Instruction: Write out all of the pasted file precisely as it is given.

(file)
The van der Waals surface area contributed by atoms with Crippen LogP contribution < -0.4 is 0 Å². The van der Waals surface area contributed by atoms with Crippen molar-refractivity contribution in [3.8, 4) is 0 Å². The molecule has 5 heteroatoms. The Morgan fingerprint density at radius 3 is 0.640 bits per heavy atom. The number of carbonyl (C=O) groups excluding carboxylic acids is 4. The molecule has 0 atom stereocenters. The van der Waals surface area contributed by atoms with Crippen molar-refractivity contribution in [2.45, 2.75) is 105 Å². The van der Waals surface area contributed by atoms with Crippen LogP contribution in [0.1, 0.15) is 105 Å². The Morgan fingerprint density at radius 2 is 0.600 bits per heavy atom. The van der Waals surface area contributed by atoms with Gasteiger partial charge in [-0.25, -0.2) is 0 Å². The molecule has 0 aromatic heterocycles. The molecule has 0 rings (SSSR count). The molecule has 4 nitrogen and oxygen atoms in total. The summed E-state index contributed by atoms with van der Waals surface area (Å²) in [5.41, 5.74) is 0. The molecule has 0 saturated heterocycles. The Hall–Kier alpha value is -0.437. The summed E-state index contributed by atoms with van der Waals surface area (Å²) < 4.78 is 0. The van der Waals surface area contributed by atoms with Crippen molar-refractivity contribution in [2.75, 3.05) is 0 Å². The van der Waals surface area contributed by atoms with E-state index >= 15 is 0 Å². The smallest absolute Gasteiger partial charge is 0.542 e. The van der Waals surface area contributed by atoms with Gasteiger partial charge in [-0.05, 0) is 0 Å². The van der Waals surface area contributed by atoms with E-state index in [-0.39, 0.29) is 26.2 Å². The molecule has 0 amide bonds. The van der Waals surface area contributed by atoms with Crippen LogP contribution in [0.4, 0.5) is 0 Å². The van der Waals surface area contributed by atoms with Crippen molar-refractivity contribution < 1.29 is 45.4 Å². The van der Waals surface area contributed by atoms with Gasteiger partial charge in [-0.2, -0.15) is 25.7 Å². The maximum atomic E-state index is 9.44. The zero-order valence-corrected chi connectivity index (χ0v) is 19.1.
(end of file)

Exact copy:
The van der Waals surface area contributed by atoms with Crippen LogP contribution < -0.4 is 0 Å². The van der Waals surface area contributed by atoms with Crippen molar-refractivity contribution in [3.8, 4) is 0 Å². The molecule has 5 heteroatoms. The Morgan fingerprint density at radius 3 is 0.640 bits per heavy atom. The number of carbonyl (C=O) groups excluding carboxylic acids is 4. The molecule has 0 atom stereocenters. The van der Waals surface area contributed by atoms with Crippen molar-refractivity contribution in [2.45, 2.75) is 105 Å². The van der Waals surface area contributed by atoms with Crippen LogP contribution in [0.1, 0.15) is 105 Å². The Morgan fingerprint density at radius 2 is 0.600 bits per heavy atom. The van der Waals surface area contributed by atoms with Gasteiger partial charge in [-0.25, -0.2) is 0 Å². The molecule has 0 aromatic heterocycles. The molecule has 0 rings (SSSR count). The molecule has 4 nitrogen and oxygen atoms in total. The summed E-state index contributed by atoms with van der Waals surface area (Å²) in [5.41, 5.74) is 0. The molecule has 0 saturated heterocycles. The Hall–Kier alpha value is -0.437. The summed E-state index contributed by atoms with van der Waals surface area (Å²) < 4.78 is 0. The van der Waals surface area contributed by atoms with Crippen molar-refractivity contribution in [2.75, 3.05) is 0 Å². The van der Waals surface area contributed by atoms with E-state index >= 15 is 0 Å². The smallest absolute Gasteiger partial charge is 0.542 e. The van der Waals surface area contributed by atoms with Gasteiger partial charge in [-0.05, 0) is 0 Å². The van der Waals surface area contributed by atoms with E-state index in [-0.39, 0.29) is 26.2 Å². The molecule has 0 amide bonds. The van der Waals surface area contributed by atoms with Crippen LogP contribution in [0.4, 0.5) is 0 Å². The van der Waals surface area contributed by atoms with Crippen molar-refractivity contribution < 1.29 is 45.4 Å². The van der Waals surface area contributed by atoms with Gasteiger partial charge in [-0.2, -0.15) is 25.7 Å². The maximum atomic E-state index is 9.44. The zero-order valence-corrected chi connectivity index (χ0v) is 19.1.